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Budgeting for Your Small Business



Budgeting is crucial to the continuity of a business. In order for any business to function, debts and other obligations must be paid in a timely manner. The only way to reliably satisfy the business’s recurring debts, and to plan for expansion, is to budget.

A budget not only helps with short-term planning, but it also acts as a tool to prepare your business for a financially-sound future. You can take a step further and compare your budget to your actual expenses in a budget v actual report, or use it to calculate cash flows.

In this article, we will explore why budgets are important, helpful information about the budget v. actual report, and how a budget can help you better manage your business while increasing your bottom line.


Why Budgeting is Important for a Small Business

Budgeting is one of the most important drivers of success in a business. A budget is more than a report that tracks your income and expenses. In the following list, we will go over the top three reasons why budgeting is important for a small business:

  • Business stability. A budget helps you plan so that you’ll have enough cash to support business operations. Having your finances planned out puts you in a position of power. If your business finances are not where they need to be, you can take steps to bring in more cash, whether it be through financing, increased sales, or decreased expenses.

  • Get Funded. In the event that you decide to seek outside funding via creditors or lenders, a budget will help you to clearly convey your business’s financial state. In general, a budget is a mandatory requirement to secure financing or investment, as it allows lenders to understand how the funding will be used.

  • Goal Setting. Having a budget helps you to set business goals. Budgets can be manipulated to simulate various financial scenarios, such as when your business will break even. If your budget reveals that you’d be able to break even by lowering your expenses by $5,000, you could turn this observation into a business goal.

Create a Budget Versus Actual Report Once your business budget has been created, your online virtual bookkeeper can provide a budget vs. actuals report with your monthly financial statements.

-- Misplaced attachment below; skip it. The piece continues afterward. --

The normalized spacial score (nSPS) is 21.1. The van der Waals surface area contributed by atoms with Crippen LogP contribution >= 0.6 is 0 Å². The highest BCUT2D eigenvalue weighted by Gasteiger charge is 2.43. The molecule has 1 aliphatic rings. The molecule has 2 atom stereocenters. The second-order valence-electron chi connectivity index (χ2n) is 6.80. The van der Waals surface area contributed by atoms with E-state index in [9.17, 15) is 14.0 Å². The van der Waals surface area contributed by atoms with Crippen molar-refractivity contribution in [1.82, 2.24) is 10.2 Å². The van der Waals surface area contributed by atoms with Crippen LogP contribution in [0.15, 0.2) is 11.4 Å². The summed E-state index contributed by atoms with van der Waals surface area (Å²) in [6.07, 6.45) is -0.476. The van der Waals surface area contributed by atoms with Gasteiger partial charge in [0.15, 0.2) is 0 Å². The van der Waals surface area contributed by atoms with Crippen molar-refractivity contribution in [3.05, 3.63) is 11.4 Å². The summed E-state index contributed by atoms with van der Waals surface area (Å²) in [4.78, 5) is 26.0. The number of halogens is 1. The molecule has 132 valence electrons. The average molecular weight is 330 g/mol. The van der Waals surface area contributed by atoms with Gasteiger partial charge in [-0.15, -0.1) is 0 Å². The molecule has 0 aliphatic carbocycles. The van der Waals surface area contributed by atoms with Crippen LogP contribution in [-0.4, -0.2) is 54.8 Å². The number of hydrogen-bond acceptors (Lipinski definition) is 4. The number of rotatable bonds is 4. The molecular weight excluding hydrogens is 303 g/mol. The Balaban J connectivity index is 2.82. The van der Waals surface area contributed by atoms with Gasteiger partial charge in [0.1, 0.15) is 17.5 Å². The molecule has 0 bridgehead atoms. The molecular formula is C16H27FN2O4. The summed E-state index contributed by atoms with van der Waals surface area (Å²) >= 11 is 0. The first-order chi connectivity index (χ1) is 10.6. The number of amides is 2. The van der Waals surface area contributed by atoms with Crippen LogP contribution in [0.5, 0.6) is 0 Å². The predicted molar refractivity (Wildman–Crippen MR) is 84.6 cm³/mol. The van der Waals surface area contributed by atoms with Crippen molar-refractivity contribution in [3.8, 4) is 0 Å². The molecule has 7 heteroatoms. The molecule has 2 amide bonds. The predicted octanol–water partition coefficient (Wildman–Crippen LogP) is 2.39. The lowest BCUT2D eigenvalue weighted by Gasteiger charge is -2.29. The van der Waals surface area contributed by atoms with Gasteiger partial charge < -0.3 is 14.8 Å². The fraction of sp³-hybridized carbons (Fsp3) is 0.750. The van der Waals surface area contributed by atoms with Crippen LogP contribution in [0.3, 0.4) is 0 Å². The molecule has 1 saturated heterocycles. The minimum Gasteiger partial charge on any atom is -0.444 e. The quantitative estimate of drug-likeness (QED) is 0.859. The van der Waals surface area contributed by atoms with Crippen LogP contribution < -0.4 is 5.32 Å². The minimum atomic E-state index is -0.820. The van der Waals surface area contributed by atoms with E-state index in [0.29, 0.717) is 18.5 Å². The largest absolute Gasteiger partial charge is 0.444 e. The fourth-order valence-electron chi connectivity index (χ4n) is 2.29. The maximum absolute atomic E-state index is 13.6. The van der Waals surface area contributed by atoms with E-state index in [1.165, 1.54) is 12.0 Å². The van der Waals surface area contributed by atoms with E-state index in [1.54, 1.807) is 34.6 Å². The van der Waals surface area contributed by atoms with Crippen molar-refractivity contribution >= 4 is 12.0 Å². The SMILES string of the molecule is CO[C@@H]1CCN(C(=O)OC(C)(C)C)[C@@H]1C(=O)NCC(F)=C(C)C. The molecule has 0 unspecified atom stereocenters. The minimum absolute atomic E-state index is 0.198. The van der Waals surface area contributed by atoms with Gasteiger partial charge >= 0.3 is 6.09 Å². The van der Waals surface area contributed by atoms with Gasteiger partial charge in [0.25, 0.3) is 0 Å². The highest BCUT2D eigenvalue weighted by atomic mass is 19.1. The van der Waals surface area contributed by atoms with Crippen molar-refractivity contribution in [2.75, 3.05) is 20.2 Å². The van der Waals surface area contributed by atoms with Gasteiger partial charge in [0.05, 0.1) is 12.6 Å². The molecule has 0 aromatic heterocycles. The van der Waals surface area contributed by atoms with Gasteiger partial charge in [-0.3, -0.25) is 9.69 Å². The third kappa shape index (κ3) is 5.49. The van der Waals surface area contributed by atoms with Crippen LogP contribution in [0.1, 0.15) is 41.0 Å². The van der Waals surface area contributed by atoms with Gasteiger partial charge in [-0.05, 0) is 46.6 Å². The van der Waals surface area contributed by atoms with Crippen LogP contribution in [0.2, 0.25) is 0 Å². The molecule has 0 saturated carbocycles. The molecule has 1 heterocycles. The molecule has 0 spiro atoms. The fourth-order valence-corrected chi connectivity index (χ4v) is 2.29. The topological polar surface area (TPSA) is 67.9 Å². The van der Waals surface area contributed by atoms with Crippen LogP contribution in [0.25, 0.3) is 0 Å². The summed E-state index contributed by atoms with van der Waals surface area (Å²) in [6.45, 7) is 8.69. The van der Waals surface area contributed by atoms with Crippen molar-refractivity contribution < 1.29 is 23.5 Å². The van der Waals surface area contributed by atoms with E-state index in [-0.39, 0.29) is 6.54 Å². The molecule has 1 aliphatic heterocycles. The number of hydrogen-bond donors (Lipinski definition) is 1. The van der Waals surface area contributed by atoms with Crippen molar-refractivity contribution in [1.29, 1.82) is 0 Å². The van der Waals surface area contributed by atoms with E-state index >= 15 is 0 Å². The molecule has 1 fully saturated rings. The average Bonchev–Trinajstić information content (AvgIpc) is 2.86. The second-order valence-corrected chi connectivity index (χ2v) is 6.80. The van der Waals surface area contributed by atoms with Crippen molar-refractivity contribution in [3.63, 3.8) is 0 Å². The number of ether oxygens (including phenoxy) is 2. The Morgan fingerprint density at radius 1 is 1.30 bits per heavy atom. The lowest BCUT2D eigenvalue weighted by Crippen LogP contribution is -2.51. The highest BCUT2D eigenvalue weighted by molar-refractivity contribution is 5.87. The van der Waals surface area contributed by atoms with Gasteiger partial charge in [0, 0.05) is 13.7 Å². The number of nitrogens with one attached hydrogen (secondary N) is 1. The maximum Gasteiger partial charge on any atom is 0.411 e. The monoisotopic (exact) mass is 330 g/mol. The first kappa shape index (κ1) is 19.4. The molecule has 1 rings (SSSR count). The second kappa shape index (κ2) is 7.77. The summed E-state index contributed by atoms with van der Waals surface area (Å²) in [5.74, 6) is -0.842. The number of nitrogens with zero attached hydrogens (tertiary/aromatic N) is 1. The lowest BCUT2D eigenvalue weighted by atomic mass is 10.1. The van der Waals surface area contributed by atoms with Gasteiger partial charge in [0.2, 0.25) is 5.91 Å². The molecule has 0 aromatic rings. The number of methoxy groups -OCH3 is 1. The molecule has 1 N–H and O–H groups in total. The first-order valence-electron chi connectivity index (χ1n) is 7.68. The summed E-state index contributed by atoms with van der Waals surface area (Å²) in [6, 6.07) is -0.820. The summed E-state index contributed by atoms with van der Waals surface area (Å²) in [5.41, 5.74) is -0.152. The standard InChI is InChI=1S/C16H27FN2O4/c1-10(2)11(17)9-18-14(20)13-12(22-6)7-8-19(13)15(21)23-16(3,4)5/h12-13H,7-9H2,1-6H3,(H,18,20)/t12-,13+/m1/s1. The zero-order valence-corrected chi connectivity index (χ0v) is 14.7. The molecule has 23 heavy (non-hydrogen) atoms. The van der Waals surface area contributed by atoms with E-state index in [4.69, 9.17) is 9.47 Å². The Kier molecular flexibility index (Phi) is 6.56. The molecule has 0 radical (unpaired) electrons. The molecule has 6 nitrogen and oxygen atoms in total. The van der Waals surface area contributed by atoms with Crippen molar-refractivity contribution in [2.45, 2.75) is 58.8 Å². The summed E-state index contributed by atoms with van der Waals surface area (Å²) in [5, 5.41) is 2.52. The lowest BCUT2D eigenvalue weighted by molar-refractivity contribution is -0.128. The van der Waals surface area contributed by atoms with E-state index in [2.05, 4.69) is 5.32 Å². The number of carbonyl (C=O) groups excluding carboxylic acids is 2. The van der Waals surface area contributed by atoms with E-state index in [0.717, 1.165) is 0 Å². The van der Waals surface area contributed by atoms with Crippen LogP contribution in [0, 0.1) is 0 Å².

A budget vs. actual report gauges how well you budgeted during a certain time period. The report shows you the difference between what you budgeted for and the actual income and expenses. This allows you to make adjustments in future periods to help meet your goals or change your projections.

Budget to Calculate Cash Flows

You can also utilize budgeting to make sure you will have adequate cash flow in the business.

Using your budget to calculate cash flow will require coming up with an estimate of how much money is expected to come into, and flow out of, the business during a specific time period.

Calculating your cash flows will require you to take the following steps:

  • Choose a time frame for the budget.

  • Come up with an estimate of sales.

  • Predict when the money from the sales will come in.

  • Factor in your expenses and determine whether you’ll have enough cash to cover business expenses.

An equation that you can use to determine cash flow is:

Net Cash Flow = Cash Inflow (Income) - Cash Outflow (Expenses)


Final Thoughts

Now you know why budgeting is important, and some ways that it can support your business’s financial success. We hope that this article serves as a guide to help you with your budgeting endeavors!


We are the outsourced, virtual small business bookkeeping experts. Call us today for a free business consultation so you can get back to running your business.

720-608-6240

cmarley.bookkeepingsolutions@gmail.com

References:

https://smallbusiness.chron.com/important-business-budget-385.html

https://www.growthforce.com/blog/4277/management/budget-actual/-0

https://www.benzinga.com/money/how-to-calculate-cash-flow/

https://www.investopedia.com/articles/pf/08/small-business-budget.asp

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